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activists. When the mayor stepped down from the elevation after his speech, many journalists scrambled to question him. ‘Lord Mayor,’ said Tanga, a most popular journalist. ‘The people do not know how the deceased was dealt with. Do you have any word of explanation?’ ‘Ehmm ehmm… I was informed thirty minutes after the incident. I reached the scene five minutes later and saw blood oozing from the deceased’s skull. For now, I have nothing to say about how he was killed until the investigations end.’ ‘His death has come just at the time of allegations of attempted murder on the late mayor by a group of militants from your own party. If you can see on the placards held by some of the people in the crowd, it is written that militants of your party killed the former mayor. How do you react to that?’ ‘Such allegations by The Watch Newspaper aren’t true. There was a thorough investigation. Our militants were not involved in such malignant acts. I think any allegations could carry tremendous consequences if they can not prove it. Any assassination of character shall be redressed in the court of law.’ The Watch Newspaperreported that he escaped once assassination in a previous incident, and no accusation of false statements has been made. Last week, there was another report thatSilence is acceptance.Is that true?’ ‘No. LetThe Watch Newspaper and its opposition-sponsored bunch of political maniacs say whatever they want. I think we are in a country that operates on law like any other. Let them baffle us in a court of law if they’re confident in those allegations.’ ‘Some of the militants…’ The mayor suddenly tore through the crowd, leaving Tanga and other journalists. The police guarded him to his jeep. He adjusted his gowns on his shoulders with a fat and courageous smile and entered the ostentatious car.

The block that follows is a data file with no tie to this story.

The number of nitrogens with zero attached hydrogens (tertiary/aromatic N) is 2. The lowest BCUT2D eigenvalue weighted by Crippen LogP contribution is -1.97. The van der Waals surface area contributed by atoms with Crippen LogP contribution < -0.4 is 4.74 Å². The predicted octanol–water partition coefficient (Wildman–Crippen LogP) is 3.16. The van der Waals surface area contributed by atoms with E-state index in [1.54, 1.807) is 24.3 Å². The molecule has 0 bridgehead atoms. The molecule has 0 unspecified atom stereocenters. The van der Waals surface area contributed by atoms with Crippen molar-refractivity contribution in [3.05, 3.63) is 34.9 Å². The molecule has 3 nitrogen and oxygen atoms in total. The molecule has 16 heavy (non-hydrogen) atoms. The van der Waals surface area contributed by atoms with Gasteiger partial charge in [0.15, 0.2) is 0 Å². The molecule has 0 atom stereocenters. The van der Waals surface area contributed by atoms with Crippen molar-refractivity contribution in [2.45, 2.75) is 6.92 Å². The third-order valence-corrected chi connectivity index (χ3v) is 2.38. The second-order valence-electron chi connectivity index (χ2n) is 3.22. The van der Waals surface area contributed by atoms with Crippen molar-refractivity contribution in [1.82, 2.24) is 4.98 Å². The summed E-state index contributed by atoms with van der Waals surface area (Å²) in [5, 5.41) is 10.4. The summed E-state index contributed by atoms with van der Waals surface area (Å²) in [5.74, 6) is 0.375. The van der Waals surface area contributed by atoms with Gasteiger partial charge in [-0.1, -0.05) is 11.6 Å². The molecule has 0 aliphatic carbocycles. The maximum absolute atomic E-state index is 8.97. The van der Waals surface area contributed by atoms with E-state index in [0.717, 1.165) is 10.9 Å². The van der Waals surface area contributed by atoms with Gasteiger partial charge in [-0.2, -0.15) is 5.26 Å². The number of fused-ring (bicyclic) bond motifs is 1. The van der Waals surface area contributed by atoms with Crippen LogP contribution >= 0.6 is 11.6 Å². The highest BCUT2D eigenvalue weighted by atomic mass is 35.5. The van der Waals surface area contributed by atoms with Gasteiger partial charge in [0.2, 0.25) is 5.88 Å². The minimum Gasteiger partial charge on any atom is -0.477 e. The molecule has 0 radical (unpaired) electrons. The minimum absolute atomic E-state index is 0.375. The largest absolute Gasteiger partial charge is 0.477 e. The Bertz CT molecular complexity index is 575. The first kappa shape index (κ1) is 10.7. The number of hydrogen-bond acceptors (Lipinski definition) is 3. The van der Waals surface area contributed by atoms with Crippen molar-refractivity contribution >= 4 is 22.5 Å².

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Foti was very close to Kingsley Ebot, the police commissioner for the subdivision. Through Kingsley, Foti commanded the Tiko Police even more than the divisional officer who had that right more than all others. The ruling party, the CPDM (Cameroon People’s Democratic Movement), controlled Tiko Subdivision. The majority of sympathisers of the main opposition party in the country, the SDF (Social Democratic Front), were English speaking Cameroonians. Meanwhile, the majority of CPDM militants were French speaking. The opposition party had been and was the main political impediment for Foti in that local government area.